(1) Villanova vs. (1) Kansas
- Jim Root
Initial Thoughts: First and foremost, I just want to express my gratitude to the basketball gods that this game is happening. And no, not because we get two 1-seeds in the Final Four – instead, it’s because we get to watch two talented, well-coached teams go at each other in what should be a free-flowing game, mostly devoid of pointless whistles. Neither team relies on free throws to score, and neither defense commits fouls:
Basically, what that chart says is – if this game is somehow overrun with copious calls by hero referees, everyone should rush the court like it’s the damn Alamo and launch the officials out of an 1800's-era cannon. Give us the beautiful, high-level game we deserve!!!
Of course, neither team can afford many fouls, as neither has much of a bench. Villanova ranked 301st in bench minutes played, while Kansas was even more starter-reliant, ranking a paltry 344th. Again - let’s hope this one is settled by the rotation guys who matter.
Kansas squeaked into this game by the grace of a Grayson Allen leaner that danced on the rim like a teasing ballerina, giving everyone nightmares of Allen’s face being a staple in the pantheon of NCAA Tournament buzzer beaters (or maybe that was just me). Alas, it dropped off the rim, and the Jayhawks road the volcanic Malik Newman to an overtime triumph.
Villanova, on the other hand, has yet to win a game in this tournament by less than 12 points. West Virginia and Texas Tech both seemed primed to give the Wildcats a run for their money, but Jay Wright’s calm bunch eventually pulled away in both outings. In what should be another game for the ages, is it too much to hope for to get another ice cold moment like GQ Jay’s stoic “bang” in the 2016 title game?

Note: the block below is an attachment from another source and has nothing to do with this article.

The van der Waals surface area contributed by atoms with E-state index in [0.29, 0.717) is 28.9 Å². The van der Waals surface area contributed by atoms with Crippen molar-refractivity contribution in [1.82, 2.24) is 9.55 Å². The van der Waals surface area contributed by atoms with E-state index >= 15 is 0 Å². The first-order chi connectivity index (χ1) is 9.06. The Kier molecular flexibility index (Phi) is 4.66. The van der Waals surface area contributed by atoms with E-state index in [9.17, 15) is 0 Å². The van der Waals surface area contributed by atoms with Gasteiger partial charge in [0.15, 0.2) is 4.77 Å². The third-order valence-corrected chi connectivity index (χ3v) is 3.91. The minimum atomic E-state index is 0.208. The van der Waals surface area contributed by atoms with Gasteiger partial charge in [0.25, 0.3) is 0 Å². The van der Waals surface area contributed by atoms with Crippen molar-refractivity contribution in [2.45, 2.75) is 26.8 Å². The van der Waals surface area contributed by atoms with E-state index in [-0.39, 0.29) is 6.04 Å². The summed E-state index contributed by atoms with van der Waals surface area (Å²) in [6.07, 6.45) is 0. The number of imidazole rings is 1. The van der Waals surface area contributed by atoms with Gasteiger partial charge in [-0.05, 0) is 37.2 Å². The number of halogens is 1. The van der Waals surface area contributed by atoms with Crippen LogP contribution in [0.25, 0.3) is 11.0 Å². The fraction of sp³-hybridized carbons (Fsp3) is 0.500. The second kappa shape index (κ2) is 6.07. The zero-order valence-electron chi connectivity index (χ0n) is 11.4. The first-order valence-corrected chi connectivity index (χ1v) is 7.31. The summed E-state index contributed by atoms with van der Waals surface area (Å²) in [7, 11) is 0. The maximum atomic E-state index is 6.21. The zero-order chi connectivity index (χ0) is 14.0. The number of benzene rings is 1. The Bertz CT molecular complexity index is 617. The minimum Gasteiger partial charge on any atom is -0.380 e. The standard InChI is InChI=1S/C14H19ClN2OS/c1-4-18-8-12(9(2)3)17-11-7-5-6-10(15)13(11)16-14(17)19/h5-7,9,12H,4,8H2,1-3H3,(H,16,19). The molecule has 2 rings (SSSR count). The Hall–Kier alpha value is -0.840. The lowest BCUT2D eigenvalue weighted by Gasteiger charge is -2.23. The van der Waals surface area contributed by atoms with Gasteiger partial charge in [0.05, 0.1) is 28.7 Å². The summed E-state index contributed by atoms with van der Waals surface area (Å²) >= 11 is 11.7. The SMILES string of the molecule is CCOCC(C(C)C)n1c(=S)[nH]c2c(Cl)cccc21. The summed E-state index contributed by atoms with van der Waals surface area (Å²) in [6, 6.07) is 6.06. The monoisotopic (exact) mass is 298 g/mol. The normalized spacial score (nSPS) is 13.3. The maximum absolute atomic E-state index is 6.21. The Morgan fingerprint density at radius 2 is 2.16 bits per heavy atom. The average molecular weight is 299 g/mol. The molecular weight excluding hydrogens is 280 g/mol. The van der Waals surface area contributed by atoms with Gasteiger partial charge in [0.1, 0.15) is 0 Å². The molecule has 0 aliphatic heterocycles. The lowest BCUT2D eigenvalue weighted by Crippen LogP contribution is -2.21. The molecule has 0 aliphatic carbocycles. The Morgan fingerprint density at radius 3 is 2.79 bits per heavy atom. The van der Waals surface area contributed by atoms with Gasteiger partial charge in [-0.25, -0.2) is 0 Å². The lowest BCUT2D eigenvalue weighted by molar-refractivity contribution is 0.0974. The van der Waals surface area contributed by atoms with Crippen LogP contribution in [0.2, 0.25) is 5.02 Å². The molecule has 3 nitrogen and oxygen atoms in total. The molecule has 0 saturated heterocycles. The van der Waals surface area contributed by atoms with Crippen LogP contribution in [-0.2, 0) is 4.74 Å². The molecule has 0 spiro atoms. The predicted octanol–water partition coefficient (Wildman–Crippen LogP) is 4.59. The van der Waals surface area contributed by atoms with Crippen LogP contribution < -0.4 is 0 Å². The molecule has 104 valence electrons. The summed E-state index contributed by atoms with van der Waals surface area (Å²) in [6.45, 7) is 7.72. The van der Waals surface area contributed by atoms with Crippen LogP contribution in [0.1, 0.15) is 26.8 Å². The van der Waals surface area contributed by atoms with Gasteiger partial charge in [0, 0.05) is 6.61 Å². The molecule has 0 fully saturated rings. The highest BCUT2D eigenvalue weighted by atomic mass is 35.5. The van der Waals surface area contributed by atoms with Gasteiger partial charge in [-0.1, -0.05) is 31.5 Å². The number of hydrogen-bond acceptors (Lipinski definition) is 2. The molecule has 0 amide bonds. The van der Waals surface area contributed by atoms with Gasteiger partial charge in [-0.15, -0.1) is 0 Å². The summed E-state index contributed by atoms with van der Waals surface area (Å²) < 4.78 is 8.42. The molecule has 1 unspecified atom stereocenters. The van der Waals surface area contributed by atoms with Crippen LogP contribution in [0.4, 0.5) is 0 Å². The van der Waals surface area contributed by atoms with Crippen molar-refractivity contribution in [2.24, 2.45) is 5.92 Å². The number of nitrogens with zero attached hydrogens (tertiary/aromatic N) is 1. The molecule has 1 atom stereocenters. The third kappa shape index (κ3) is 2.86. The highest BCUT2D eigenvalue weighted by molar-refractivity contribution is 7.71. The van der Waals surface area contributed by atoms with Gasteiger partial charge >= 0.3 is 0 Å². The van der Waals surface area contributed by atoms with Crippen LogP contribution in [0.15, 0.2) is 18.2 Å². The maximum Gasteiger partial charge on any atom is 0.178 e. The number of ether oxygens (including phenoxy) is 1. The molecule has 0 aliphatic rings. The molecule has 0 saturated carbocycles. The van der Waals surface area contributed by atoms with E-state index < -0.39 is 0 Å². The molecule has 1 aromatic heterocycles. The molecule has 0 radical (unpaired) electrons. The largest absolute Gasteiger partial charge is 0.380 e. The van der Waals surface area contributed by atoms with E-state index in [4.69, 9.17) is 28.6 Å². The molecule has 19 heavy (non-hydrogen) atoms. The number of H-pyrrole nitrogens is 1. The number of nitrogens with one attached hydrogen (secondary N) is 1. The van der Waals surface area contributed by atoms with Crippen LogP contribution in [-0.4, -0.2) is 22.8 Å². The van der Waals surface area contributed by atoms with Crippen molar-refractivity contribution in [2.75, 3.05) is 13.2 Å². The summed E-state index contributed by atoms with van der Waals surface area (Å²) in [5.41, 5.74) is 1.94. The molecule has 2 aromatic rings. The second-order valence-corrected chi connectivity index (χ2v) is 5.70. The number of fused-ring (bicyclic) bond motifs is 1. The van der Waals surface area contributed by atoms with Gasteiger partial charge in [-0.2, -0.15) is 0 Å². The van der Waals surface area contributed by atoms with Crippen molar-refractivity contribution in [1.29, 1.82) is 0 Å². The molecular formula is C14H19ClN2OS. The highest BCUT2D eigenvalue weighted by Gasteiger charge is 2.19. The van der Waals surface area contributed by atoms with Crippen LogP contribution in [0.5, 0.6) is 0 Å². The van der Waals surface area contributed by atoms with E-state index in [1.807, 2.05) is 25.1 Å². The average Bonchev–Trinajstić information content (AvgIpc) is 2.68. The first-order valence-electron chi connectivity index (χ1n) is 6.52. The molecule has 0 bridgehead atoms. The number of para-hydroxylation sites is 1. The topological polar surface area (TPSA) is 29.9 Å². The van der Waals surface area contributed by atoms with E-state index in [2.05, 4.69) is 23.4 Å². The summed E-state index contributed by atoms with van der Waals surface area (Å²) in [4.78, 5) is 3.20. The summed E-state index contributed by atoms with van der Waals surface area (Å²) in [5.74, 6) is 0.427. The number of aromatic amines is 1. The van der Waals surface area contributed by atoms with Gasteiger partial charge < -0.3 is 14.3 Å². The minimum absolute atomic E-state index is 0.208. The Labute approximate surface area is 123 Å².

Villanova on Offense: The Wildcats’ offense is the best in the country, and it’s within shouting distance of 2015 Wisconsin for the best ever in the KenPom era (yes, biased me just wanted to sneak in a mention of that legendary Badgers squad). Villanova’s offense thrives on ball movement, ridiculous three-point shooting, and a cerebral maestro at the helm guiding it all.
Everyone in the Nova rotation except backup big Dhamir Cosby-Roundtree can shoot threes, and six of the eight primary rotation players are at 39% or above from deep. Omari Spellman is crucial to this attack, as his ability to hit 45% of a high volume of threes while competing in the paint and on the glass makes him a matchup nightmare for plodding opposing posts (see: Udoka Azubuike). “Big Doke” will need to track Spellman (or Eric Paschall) all the way to the three-point arc, or Nova will find ways to exploit him, either with their bigs' shooting or freeing Jalen Brunson on ball screens. Kansas almost always plays four perimeter players, but that’s a dangerous game against Villanova, too – lineups featuring all of Brunson, Phil Booth, Donte DiVincenzo, and Mikal Bridges have been absolutely ludicrous together:
Yes, that says they're outscoring teams by 51 points per 100 possessions with that group together. Fifty-one!! Kansas doesn’t have the option of zoning, either – Villanova scored at 1.226ppp against zones this season, which places them in a tidy first place in the entire country - pretty decent.
The last key matchup I want to mention is Brunson vs. whoever KU puts on him – he’s a dynamic scorer and passer, but the difference-maker this tournament has been his elite post-up game. He scores in the 98th percentile on the block, punishing opposing guards who simply aren’t familiar with how to guard in that area. For that reason, Self likely needs to put Lagerald Vick or Marcus Garrett on Brunson (as they offer a little more size), and figure out the rest of the matchups from there. As good a perimeter defender as Devonte’ Graham is, Bowling Ball Brunson will hit lefty half-hooks on him all night long. Even All-Americans Keenan Evans (AP Third Team) and Jevon Carter (AP Second Team, perhaps the country’s best perimeter defender) didn’t have a chance: